A joint venture of the Barry F. Lorenzetti Foundation and the Quebec Veterans Foundation.
BFLF Women Veterans Program
The Barry F. Lorenzetti Foundation and the Quebec Veterans Foundation join forces to empower women veterans to live in dignity.
This assistance program for women veterans is funded by the Barry F. Lorenzetti Foundation and the Quebec Veterans Foundation is responsible of its development and administration.
With this initiative, we aim for our contribution to reduce the rate of isolation and suicide among women veterans by encouraging organizations to provide resources that are tailored to their unique needs. In transitioning to civilian life, women veterans must have access to a support system that reflects their reality.
Veterans Transition Network
This program will allow participants to develop skills through group counselling, a proven formula in the delivery of our long-standing Veterans Transition Program (VTP).
#622–470 Granville Street Vancouver, BC V6C 1V5 1-844-CDN-VETS (236-8387) firstname.lastname@example.org
The aim of this platform is to centralize resources exclusively dedicated to women veterans. We encourage you to learn more about the listed organizations’ missions, services and codes of ethics. The Barry F. Lorenzetti Foundation and the Quebec Veterans Foundation are funding organizations and are not in a position to dispense or offer clinical advice of any kind. Please contact your family physician, your VAC representative or go to the hospital’s emergency ward if you are concerned about any aspect of your or someone else’s mental or physical health.
The More You Know
Women have been admitted to the CAF for many years. However, it was not until 1989 that the federal government allowed women to serve in most military occupations. That is how we have seen the number of women in the military grow and being to work in jobs that have been traditionally reserved for men, but not necessarily adapted to them. The number of female veterans is increasing annually and according to the most recent data, approximately 12% of the Regular Force members released from the CAF are women. If the CAF’s efforts to recruit women are successful, the proportion of female veterans is likely to increase substantially in the coming years.
The military environment and veteran assistance system are constantly evolving. Over the coming decades, we will see the CAF and VAC transform to better adapt equipment, training, support, and treatment to match the specifics of women and men. For example, transitioning military women were often invited to join military spouse support groups, in the absence of dedicated services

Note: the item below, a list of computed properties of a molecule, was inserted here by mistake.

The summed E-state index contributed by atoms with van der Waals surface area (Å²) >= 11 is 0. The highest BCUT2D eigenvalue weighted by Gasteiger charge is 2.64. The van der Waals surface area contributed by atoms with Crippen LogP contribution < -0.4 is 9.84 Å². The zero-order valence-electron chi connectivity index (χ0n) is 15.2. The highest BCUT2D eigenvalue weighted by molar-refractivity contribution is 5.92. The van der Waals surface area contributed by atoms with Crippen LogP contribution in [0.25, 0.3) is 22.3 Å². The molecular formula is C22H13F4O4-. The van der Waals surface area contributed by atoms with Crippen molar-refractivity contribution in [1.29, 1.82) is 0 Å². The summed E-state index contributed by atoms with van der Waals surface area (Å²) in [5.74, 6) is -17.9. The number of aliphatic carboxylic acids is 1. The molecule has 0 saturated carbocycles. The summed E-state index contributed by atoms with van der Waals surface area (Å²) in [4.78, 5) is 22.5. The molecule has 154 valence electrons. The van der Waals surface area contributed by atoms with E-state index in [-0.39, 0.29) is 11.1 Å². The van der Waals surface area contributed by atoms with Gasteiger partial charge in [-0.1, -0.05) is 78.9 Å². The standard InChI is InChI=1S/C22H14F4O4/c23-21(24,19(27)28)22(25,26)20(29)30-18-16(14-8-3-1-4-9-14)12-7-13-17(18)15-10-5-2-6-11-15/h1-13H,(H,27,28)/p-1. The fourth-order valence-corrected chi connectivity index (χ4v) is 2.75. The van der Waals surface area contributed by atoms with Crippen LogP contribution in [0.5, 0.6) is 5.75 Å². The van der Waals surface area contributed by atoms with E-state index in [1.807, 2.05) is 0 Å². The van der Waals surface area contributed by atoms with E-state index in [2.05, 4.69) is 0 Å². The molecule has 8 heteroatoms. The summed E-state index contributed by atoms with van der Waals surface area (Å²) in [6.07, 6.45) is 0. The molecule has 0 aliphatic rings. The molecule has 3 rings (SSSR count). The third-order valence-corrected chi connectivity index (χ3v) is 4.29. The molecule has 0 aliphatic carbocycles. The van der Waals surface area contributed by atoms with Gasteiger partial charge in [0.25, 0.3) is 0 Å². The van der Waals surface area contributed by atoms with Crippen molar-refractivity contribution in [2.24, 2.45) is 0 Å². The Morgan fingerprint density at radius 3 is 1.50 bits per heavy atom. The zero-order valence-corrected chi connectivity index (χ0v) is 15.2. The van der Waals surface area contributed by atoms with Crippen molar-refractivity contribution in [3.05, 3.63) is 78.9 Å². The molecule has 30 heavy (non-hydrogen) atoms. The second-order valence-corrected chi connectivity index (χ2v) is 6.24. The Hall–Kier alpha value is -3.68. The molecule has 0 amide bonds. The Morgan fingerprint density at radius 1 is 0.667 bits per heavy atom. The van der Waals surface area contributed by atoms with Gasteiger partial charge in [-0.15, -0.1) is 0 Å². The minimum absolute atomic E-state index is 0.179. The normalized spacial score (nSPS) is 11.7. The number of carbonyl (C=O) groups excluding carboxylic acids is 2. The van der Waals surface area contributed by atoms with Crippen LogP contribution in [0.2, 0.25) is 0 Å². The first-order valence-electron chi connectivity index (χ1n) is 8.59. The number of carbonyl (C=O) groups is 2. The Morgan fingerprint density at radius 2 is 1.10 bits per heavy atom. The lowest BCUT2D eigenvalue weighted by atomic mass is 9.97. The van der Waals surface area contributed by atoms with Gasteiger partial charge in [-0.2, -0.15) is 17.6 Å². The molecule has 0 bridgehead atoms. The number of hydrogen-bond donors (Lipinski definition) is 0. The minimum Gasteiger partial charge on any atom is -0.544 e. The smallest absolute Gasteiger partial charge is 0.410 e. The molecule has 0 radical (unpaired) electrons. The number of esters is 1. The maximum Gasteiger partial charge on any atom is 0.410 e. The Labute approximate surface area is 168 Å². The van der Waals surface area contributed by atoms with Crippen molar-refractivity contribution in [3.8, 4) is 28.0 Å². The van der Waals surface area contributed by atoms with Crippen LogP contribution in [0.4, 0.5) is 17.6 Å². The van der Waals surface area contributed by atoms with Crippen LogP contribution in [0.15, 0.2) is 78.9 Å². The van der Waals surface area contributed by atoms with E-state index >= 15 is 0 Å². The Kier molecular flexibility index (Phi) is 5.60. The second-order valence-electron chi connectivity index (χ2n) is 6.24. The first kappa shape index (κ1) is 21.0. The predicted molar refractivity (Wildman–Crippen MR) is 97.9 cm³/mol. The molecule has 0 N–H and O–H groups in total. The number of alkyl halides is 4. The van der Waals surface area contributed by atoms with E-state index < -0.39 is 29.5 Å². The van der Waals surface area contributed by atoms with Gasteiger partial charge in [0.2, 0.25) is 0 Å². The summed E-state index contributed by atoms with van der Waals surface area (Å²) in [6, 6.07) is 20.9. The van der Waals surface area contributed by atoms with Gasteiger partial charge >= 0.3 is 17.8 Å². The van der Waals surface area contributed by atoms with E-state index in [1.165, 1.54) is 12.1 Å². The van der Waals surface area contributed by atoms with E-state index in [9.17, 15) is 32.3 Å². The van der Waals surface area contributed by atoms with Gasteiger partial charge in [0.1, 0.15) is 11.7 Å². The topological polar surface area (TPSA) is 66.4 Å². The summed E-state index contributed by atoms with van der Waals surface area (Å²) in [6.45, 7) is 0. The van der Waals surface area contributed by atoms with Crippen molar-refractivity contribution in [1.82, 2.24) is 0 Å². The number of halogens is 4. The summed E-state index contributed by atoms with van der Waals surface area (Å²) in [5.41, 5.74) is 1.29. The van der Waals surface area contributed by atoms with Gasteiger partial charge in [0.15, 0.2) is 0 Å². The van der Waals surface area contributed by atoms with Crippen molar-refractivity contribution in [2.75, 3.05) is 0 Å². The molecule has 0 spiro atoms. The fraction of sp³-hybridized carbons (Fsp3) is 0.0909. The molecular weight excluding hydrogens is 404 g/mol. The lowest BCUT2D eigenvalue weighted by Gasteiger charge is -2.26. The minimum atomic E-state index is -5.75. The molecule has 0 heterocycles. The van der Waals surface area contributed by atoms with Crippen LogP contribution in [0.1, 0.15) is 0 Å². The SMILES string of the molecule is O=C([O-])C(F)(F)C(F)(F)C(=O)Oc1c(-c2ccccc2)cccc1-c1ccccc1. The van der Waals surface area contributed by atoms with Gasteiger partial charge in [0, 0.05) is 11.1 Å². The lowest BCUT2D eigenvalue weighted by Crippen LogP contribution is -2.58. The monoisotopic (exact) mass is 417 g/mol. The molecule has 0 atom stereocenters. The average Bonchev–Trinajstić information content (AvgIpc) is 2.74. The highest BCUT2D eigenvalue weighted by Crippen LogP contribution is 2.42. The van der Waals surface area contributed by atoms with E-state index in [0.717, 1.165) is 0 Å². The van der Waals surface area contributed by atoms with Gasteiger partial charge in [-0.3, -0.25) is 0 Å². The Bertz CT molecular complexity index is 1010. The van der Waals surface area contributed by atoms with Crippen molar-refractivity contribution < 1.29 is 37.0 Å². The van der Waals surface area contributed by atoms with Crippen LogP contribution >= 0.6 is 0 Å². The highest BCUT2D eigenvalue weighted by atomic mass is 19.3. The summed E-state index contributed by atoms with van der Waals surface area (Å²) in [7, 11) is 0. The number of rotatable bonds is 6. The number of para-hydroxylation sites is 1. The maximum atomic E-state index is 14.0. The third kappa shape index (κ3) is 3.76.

It is in this spirit of change that the Honourable Lawrence MacAulay, Minister of Veterans Affairs and Associate Minister of National Defence, recently announced the creation of the Office of Status of Women and LGBTQ2 Veterans at Veterans Affairs Canada.
Code of ethics
- Respect: Consideration for others, accompanied by courtesy, listening and openness. Prohibit and denounce all forms of harassment.
- Fairness and integrity: Behave fairly and honestly. Provide fair treatment with absolute respect for righteous. Proscribe and denounce all forms of discrimination, judgment or segregation.
- Impartiality: Be neutral and objective. Make decisions in accordance with the applicable rules and laws. Work without partisan consideration.
- Diligence: Act morally, responsibly, consistently and thoughtfully.
- Innovation: Openness to change paired with creativity to optimize performance
The Barry F. Lorenzetti Foundation is committed to improving mental health care in Canada by bridging the gaps in the current system. We aim to do so by supporting grassroots initiatives, forging long-term national partnerships to escalate our cause and positioning ourselves as a leader in mental health care. The mission of the Foundation is to advance mental health care in Canada by improving access to care and combatting stigma, with two areas of focus: youth mental health and military-related PTSD.
The Quebec Veterans Foundation (QVF) provides tangible support to veterans transitioning to civilian life. The QVF finances programs that provide direct services to veterans in long-term care at Ste. Anne’s Hospital, suffering from post-traumatic stress injuries or experiencing homelessness or addiction. The QVF strongly believes that women and men who have served our country should all feel pride and be able to continue to contribute to their communities in the context of their civilian lives.